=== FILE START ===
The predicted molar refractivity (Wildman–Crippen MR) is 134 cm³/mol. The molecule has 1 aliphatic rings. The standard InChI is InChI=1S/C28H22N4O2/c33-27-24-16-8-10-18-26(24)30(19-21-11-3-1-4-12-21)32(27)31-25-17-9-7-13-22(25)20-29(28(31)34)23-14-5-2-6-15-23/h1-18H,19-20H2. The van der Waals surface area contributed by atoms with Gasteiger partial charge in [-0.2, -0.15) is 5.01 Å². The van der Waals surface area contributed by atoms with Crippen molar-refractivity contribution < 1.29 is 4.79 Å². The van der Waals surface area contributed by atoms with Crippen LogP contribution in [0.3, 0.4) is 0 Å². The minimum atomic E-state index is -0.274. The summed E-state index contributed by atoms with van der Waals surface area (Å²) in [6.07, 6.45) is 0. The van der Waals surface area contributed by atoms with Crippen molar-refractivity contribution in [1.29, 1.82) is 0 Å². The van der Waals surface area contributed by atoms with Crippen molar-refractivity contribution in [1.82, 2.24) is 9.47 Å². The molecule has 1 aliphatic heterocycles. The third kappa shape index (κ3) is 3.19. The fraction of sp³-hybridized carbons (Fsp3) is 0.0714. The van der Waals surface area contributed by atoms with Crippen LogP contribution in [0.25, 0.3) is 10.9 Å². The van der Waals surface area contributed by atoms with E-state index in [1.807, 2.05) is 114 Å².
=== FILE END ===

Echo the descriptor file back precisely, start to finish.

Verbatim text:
The predicted molar refractivity (Wildman–Crippen MR) is 134 cm³/mol. The molecule has 1 aliphatic rings. The standard InChI is InChI=1S/C28H22N4O2/c33-27-24-16-8-10-18-26(24)30(19-21-11-3-1-4-12-21)32(27)31-25-17-9-7-13-22(25)20-29(28(31)34)23-14-5-2-6-15-23/h1-18H,19-20H2. The van der Waals surface area contributed by atoms with Gasteiger partial charge in [-0.2, -0.15) is 5.01 Å². The van der Waals surface area contributed by atoms with Crippen molar-refractivity contribution < 1.29 is 4.79 Å². The van der Waals surface area contributed by atoms with Crippen LogP contribution in [0.3, 0.4) is 0 Å². The minimum atomic E-state index is -0.274. The summed E-state index contributed by atoms with van der Waals surface area (Å²) in [6.07, 6.45) is 0. The van der Waals surface area contributed by atoms with Crippen molar-refractivity contribution in [1.29, 1.82) is 0 Å². The van der Waals surface area contributed by atoms with Crippen molar-refractivity contribution in [1.82, 2.24) is 9.47 Å². The molecule has 1 aliphatic heterocycles. The third kappa shape index (κ3) is 3.19. The fraction of sp³-hybridized carbons (Fsp3) is 0.0714. The van der Waals surface area contributed by atoms with Crippen LogP contribution in [0.25, 0.3) is 10.9 Å². The van der Waals surface area contributed by atoms with E-state index in [1.807, 2.05) is 114 Å².